Pet Retention Program
We always want to focus our shelter resources on the pets that most need our care and whenever possible, we work to keep pets with their owners. This includes assistance with behavioral and medical problems that may exceed a family’s capacity to deal with but with some expert assistance and financial support can be solved.
In the entire U.S., there are only a handful of animal shelters with more comprehensive veterinary medical capabilities than provided at the Idaho Humane Society. Shelter animals receive the same medical care that they would receive as if they were owned. The Veterinary Medical Center benefits the low-income pet owners that seek our assistance and is our most impactful outreach into the community.
Public Relations/Community Involvement
Increasing adoptions, maximizing donations, recruiting volunteers, partnering with community agencies, and being transparent in all our activities has been our approach since our inception.
Our 1,200 volunteers are the backbone of our organization and they work at every single level of our organization. From our all-volunteer board of directors to our dog walkers, cat huggers and dish cleaners – our volunteers make a lifesaving difference every day at our facility and are fully integrated into all aspects of what we do.
Every animal we adopt out is implanted with a permanent identification microchip. We work diligently to match reports of lost animals with animals in the shelter, rehome animals in the field when possible, and use technology such as posting photos and information of stray animals that have made their way into our shelter and receiving lost reports online to ensure faster reunification of pets with owners.
Compassionate Leadership and Staffing
From top to bottom, our organization is committed to saving every animal that we possibly can. We are continually open to new ways to improve the chance for every savable pet to find a new home and our programs exemplify this.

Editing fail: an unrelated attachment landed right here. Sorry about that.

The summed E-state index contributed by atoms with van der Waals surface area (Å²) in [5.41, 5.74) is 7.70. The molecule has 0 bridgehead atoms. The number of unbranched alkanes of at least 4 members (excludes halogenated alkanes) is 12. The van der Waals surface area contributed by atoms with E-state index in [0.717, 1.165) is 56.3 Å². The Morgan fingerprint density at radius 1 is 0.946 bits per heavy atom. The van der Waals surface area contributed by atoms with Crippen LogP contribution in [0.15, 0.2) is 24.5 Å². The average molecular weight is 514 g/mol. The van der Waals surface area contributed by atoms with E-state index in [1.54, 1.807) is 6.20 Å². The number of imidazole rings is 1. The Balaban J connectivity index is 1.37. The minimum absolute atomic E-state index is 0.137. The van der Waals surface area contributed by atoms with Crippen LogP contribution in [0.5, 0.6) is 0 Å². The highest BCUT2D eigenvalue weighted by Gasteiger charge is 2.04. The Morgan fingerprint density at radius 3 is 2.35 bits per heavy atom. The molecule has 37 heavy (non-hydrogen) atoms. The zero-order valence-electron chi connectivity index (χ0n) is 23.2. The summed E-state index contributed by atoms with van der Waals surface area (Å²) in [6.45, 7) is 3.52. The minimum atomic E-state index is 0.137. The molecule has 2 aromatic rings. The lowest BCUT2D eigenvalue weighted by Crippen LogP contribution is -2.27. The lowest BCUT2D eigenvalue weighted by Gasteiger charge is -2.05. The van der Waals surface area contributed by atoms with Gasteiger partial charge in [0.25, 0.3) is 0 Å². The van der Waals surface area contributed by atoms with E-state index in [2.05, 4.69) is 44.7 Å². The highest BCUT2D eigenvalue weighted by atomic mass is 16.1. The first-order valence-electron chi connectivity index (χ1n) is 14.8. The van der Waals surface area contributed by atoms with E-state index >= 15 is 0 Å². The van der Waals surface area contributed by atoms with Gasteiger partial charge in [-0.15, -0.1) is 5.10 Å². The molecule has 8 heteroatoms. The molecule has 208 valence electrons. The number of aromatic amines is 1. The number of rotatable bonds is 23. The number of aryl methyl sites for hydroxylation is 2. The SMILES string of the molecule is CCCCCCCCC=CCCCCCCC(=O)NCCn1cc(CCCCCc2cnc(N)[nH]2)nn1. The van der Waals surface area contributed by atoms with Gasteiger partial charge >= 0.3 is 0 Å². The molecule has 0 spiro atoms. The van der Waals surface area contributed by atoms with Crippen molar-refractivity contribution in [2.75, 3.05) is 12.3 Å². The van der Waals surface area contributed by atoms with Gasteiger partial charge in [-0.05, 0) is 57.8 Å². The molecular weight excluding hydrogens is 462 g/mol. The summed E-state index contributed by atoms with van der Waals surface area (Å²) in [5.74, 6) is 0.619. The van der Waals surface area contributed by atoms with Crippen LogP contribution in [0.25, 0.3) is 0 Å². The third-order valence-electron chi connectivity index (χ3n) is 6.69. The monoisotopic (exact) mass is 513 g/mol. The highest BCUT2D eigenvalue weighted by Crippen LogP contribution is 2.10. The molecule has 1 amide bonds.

The original Idaho Humane Society was formed in Boise in the late 1890s and active through the early decades of the last century. It was an all-volunteer organization. Some of the original members were later affiliated with the current Humane Society, including District Judge Charles F. Koelsch, who was a lifelong and influential advocate for the humane treatment of animals and for the punishment of those who perpetuate acts of cruelty.
The current Idaho Humane Society was officially incorporated after three Boise women – Mrs. John (Olga) Rothchild, Mrs. Ben Mains and Mrs. Earl Zimmerman – protested inhumane conditions at the Boise City Pound in June 1941. The women took a local Idaho Statesman reporter to investigate the pound and confronted Boise Mayor Westerman Whillock with demands that conditions should be improved.
The result was a front-page Idaho Statesman exposé that infuriated local citizens with its account of stray dogs languishing in the pound. The pound facility at the time was a three-sided wooden barn located on the banks of the Boise River near present-day Ann Morrison Park in an area known to residents as “shanty town.” Dogs were reportedly kept without adequate food or water, and subsequently shot and left to decompose within the structure.
Reacting to public pressure, the mayor assured residents that the situation would be remedied and pledged to adequately fund the pound with dog license revenue. With the help of the group that would become the Idaho Humane Society, the structure was cleaned and the animals were cared for properly. New policies for humane euthanasia, sanitation and plentiful food and water were put in place, and mandatory holding periods for stray dogs were also established.
The Idaho Humane Society took over the functions of running the shelter and was highly successful at finding the owners of lost dogs and adopting out those that were not claimed.